Facebook removed the official page for the “Unite the Right” white nationalist rally in Charlottesville, Virginia just one day before it took place, according to event organizer Jason Kessler.
Kessler posted screenshots of the removed event page on August 11, one day before the event took place and more than one month after he initially shared the event on his personal Facebook page.
A Facebook spokesperson told Business Insider on Monday that the company removed the event over the weekend after it realized that the rally was connected to a hate organization and presented a threat of physical harm. The rally ended up leaving three people dead and dozens more injured after violence erupted between white nationalists and counter-protesters.
“Our hearts go out to the people affected by the tragic events in Charlottesville,” the spokesperson said in a statement. “Facebook does not allow hate speech or praise of terrorist acts or hate crimes, and we are actively removing any posts that glorify the horrendous act committed in Charlottesville.”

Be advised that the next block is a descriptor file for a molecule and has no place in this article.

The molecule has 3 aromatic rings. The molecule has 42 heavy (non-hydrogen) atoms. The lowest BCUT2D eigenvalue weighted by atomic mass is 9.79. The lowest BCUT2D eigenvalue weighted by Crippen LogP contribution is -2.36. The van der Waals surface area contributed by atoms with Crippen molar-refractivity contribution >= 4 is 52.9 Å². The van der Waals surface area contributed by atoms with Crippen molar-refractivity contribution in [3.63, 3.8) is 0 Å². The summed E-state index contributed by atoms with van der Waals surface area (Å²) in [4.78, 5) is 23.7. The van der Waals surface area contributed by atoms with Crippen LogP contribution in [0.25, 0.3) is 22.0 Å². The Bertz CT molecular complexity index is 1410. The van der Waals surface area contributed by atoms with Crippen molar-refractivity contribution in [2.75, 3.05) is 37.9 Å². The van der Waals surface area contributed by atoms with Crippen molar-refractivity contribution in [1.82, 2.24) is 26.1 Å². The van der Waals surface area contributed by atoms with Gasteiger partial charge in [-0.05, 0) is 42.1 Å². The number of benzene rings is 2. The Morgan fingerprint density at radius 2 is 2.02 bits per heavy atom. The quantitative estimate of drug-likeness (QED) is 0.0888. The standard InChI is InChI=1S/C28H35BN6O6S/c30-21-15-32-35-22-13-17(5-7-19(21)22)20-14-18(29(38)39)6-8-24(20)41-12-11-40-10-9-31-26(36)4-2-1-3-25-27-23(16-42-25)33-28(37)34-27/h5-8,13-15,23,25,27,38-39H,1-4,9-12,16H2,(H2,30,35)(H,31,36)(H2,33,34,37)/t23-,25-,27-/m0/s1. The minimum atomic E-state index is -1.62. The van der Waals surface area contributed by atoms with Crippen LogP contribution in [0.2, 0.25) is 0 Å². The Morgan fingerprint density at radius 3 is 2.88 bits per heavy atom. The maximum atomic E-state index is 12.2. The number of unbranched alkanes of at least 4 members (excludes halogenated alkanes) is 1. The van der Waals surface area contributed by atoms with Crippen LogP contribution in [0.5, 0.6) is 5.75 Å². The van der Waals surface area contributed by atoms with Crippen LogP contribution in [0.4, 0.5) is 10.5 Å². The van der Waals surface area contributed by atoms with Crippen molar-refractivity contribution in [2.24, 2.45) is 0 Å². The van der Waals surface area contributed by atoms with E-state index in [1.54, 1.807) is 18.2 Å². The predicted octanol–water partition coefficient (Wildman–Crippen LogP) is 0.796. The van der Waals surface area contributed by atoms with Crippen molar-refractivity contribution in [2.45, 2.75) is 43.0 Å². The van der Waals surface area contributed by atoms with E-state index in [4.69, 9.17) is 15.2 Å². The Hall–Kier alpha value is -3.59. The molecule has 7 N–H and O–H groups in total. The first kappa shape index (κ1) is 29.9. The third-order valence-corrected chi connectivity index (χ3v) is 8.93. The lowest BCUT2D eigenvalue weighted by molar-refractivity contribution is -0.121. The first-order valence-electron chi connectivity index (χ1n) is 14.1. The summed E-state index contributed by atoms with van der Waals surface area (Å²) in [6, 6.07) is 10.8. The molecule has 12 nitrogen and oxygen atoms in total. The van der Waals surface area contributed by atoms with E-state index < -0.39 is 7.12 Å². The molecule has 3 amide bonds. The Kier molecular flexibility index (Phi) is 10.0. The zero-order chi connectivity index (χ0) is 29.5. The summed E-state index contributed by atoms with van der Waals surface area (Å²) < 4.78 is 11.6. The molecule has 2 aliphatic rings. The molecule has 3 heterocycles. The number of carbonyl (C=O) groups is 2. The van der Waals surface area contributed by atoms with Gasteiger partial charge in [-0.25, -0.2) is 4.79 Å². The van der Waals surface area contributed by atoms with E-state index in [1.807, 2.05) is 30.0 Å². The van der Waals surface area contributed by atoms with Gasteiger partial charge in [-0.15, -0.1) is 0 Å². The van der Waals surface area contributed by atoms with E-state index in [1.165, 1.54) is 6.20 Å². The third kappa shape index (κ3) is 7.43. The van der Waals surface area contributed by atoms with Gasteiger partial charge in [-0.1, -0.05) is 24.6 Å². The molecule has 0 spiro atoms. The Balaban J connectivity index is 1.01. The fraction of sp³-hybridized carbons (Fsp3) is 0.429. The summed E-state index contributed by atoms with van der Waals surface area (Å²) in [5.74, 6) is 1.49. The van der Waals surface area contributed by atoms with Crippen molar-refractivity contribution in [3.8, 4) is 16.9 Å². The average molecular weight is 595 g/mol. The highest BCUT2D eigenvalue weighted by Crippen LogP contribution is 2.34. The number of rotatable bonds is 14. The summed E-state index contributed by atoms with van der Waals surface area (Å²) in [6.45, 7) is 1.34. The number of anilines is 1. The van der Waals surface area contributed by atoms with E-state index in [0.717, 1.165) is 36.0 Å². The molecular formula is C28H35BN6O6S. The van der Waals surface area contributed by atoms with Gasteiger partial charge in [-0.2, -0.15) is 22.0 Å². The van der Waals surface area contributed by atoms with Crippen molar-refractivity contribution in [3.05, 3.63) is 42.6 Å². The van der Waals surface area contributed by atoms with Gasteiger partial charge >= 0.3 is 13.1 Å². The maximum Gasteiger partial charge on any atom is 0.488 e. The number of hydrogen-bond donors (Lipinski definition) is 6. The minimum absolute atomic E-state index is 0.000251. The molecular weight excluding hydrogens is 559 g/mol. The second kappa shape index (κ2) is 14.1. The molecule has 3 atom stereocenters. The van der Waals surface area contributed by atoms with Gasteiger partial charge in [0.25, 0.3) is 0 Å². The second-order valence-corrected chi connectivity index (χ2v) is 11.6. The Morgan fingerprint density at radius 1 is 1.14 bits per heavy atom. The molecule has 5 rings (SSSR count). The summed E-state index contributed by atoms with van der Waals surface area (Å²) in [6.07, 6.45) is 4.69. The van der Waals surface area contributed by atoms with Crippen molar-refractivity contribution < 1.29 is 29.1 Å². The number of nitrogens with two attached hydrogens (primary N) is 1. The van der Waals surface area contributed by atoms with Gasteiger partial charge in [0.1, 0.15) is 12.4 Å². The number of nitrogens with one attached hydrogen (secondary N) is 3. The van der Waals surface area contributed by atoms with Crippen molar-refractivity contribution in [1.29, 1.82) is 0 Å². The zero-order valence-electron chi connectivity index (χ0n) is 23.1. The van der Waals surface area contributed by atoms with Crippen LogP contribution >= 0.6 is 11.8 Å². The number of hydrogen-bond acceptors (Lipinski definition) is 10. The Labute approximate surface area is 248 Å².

Facebook’s chief operating officer, Sheryl Sandberg, said that she was “heartbroken” in a separate post condemning Saturday’s rally.
“Every generation has to be vigilant in fighting against the type of bigotry and hatred that was displayed by the white supremacists in Charlottesville,” Sandberg wrote. “Along with millions of others, I was so heartbroken this weekend.”
Kessler didn’t respond to requests for comment.
The removal of the “Unite the Right” rally event is the latest in a string of moves Facebook has made to crack down on terrorist activity and violent acts shared on its network. CEO Mark Zuckerberg recently committed to hiring 3,000 more content moderators to filter out offensive posts.